In this week’s Torah reading, the Torah makes note of a certain episode in history which took place. Noach had gotten drunk, and was found by his son Cham, rolling around naked. Cham informed his brothers, Shem and Yefet, about what he witnessed. They then made the effort to respectfully cover their father, with their backs turned away so as not to see their father in this humiliating state. When Noach woke up and realized what happened, he blessed Shem and Yefet, and his blessings materialized. There were many stories which took place throughout the time period discussed in the Torah, but only a select few are included in the Torah. Every story in the Torah is intended to teach an important lesson. What is so significant about this event?

Your Friend’s Honor – As Precious As Your Own

The Chofetz Chaim (in the list of Mitzvot Aseh, 2, in the preface to Sefer Chofetz Chaim) tells us that the reason the Torah expounds on the this seemingly trivial story is to teach us how important it is to care for the dignity of others. It’s not enough to just passively avoid embarrassing others. It is our duty to go out of our way to hide matters which can be a source of shame to someone. The Chofetz Chaim says that one must do his utmost to cover up for his friend to avoid him being shamed, just as he would for himself.

These are not just the words of the Chofetz Chaim, but a principle taught by the Mishnah. The Mishnah says, (Avot, 2:10) “The honor of your friend should be as precious to you as your own.” Everyone cares tremendously about their own dignity, and will go to great lengths to protect it. One must act the same way when it comes to protecting the dignity of others.

Anything to Avoid Embarrassing Him!

A rabbi once visited Rabbi Chaim Ozer Grodzinski, and the two got involved in a Talmudic discussion. In the midst of their conversation, the rabbi quoted something in the name of Tosafot. Rabbi Grodzinski argued that he must be mistaken, as there was no place in which Tosafot wrote what the man was quoting. The guest, however, insisted that he was quoting the Tosafot accurately, and stood up to fetch the volume of Talmud in which he believed the Tosafot was printed, in order to prove that he was correct. Uncharacteristically, Rabbi Grodzinski got up, and physically blocked the rabbi from accessing the book he was reaching for.

When the visitor returned home, he decided to look up the Tosafot he had quoted. After doing some research, he realized that Rabbi Chaim Ozer Grodzinski was correct. Tosafot indeed did not say that which he was quoting. That is when he understood why Rabbi Grodzinski jumped up to block his access to the volume of Talmud he was reaching for. Rabbi Grodzinski was confident that his visitor was mistaken, and he realized that if his guest would attempt to prove it, he will find that he was mistaken, and he will be very embarrassed over insisting that he was correct when proven that he was wrong. Rabbi Grodzinski was willing to behave in a manner which seemed strange, just for the sake of avoiding having his guest embarrass himself.

But He Brought It Upon Himself!

Unfortunately, this attitude is very neglected in today’s society. Most people would agree that it is wrong to embarrass a person. But how many would go out of their way to prevent others from becoming embarrassed? And if someone is at risk of embarrassing himself, very few people would feel the need to do something to spare him from shame. People will callously say, “It’s his fault! He did it to himself!”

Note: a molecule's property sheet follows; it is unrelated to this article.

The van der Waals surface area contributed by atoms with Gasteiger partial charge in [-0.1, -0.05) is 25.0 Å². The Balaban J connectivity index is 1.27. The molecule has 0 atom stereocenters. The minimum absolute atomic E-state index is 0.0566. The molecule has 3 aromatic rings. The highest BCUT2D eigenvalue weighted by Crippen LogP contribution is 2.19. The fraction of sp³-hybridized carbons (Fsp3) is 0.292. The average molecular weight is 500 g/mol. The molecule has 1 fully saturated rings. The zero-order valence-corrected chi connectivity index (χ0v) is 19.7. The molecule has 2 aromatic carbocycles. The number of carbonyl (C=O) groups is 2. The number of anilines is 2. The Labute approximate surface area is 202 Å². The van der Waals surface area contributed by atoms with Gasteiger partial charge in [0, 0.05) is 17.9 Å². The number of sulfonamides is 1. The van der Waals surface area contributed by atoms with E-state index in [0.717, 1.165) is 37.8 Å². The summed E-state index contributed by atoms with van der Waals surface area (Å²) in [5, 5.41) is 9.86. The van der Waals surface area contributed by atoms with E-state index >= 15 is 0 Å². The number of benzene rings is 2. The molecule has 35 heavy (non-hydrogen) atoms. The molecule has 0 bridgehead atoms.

The Torah Teaches Differently

But the Torah teaches us otherwise. In the story with Noach, one could argue that Noach did it to himself, and it was not the responsibility of others to cover him. After all, who asked him to get drunk to the point that he would be rolling around naked? One might even claim that as a consequence for his actions, he deserved to suffer the shame he brought upon himself. But this is not the way of the Torah. The Torah is hereby teaching us that human dignity is extremely important, and one must do his utmost to cover up the source of his friend’s shame, even if he brought it upon himself.

This attitude is a crucial component to the way a Jew lives. It is a sensitivity we must all work to acquire. Whenever we are in a situation in which someone can potentially be embarrassed, we must exercise extreme caution and care to make sure it is avoided. We should always be alert to do anything in our power to spare another person from suffering a sense of shame or humiliation.

By Rabbi Yitzchok Aryeh Strimber

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  • Betty Dilley

    This affected me more positively than you could ever know. I’m not sure how I learned this at a very very young age, but this is the way I have lived my entire life, Baruch Hashem. I’m not trying to sound other than very sensitive, but I feel that G-d has touched my soul strongly with this Middot and it just comes naturally to me. I can remember specific times during my life where this has been accomplished in order to help another person. Other than this positive attribute, I know I could do better in so many other ways. But I have been very self-critical of myself for so long (I am 78 years old), and this Parshah lets me know that I do have something to contribute in G-d;s eyes. So thank you so much.

    • TorahMates

      Thank you for your feedback. From the fact that you learned this early on in life, and that you have been practicing it, it is evident that you have a good heart. I’m sure you have done many other good deeds in life which make God proud. The more Torah we learn, the more we realize just how much we can accomplish spiritually in following God’s will in our daily lives.
      -Rabbi Y.A. Strimber

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